Tuesday, July 10, 2012

Projecting agricultural impacts of climate change

John Maday in AG Professional:  In a summer like this, as we watch crop conditions whither in record-setting heat and dry conditions, we might wonder whether we’re seeing an anomaly or a preview of coming years. And if the climate is changing, how will it affect agricultural production? A new report from the USDA’s Economic Research (ERS) service examines those questions, evaluating how agricultural production could adapt to a range of climate scenarios.

Last week, we ran an article titled “Global Warming, in my backyard,” discussing recent weather trends in North America. Scientists generally are unsure whether this year’s wild weather can be attributed to global climate change, but they say the pattern – widespread drought, extended heat waves, violent storms  – fits projections of what global warming will look like.

The ERS report, titled “Agricultural Adaptation to a Changing Climate: Economic and Environmental Implications Vary by U.S. Region.” notes that climate models predict increases in average temperatures worldwide, with wide-ranging impacts on local temperature and rainfall. The impact of those changes on agriculture depends on their magnitude, and also on the agricultural sector’s “responsiveness to changing yield and productivity patterns, production costs, and resource availability.”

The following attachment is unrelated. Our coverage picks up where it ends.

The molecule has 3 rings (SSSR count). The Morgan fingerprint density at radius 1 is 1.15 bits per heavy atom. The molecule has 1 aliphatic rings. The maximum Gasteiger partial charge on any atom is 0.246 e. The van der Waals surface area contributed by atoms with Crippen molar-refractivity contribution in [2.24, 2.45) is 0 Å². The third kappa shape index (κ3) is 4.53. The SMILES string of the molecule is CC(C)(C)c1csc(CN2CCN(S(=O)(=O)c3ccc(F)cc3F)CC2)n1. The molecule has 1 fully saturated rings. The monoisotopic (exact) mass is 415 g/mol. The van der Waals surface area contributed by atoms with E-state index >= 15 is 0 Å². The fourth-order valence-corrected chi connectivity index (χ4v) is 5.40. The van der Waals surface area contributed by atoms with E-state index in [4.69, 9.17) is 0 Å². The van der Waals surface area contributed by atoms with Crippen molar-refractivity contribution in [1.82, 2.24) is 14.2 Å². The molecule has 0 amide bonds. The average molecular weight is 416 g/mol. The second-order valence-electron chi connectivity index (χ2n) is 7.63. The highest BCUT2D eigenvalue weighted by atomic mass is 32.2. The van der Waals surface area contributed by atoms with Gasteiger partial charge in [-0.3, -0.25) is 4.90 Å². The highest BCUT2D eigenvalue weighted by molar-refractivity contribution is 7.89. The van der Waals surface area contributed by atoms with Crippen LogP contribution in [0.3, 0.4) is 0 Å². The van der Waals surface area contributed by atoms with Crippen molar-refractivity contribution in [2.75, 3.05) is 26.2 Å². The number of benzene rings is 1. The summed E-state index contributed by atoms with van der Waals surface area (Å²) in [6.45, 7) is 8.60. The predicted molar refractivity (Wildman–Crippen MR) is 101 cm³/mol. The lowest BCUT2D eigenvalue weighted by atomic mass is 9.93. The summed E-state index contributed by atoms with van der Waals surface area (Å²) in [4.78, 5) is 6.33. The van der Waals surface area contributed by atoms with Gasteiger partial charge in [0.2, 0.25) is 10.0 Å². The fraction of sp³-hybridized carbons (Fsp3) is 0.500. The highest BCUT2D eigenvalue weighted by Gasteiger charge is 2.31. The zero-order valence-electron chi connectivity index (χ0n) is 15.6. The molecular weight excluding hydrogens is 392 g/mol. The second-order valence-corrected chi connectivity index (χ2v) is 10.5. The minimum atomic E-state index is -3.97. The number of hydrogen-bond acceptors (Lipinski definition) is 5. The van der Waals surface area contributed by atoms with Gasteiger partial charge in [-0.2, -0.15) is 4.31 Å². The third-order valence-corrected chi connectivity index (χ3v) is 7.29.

The four climate models researchers used to project climate change generate a range of potential effects, but in each of the scenarios, adaptations such as expanding and shifting crop acreage and wide adoption of drought-tolerant crop varieties would help mitigate impacts on agricultural production and crop prices, according to the report....

Corn stover in Wisconsin, shot by Royalbroil, Wikimedia Commons, under the Creative Commons Attribution-Share Alike 3.0 Unported license

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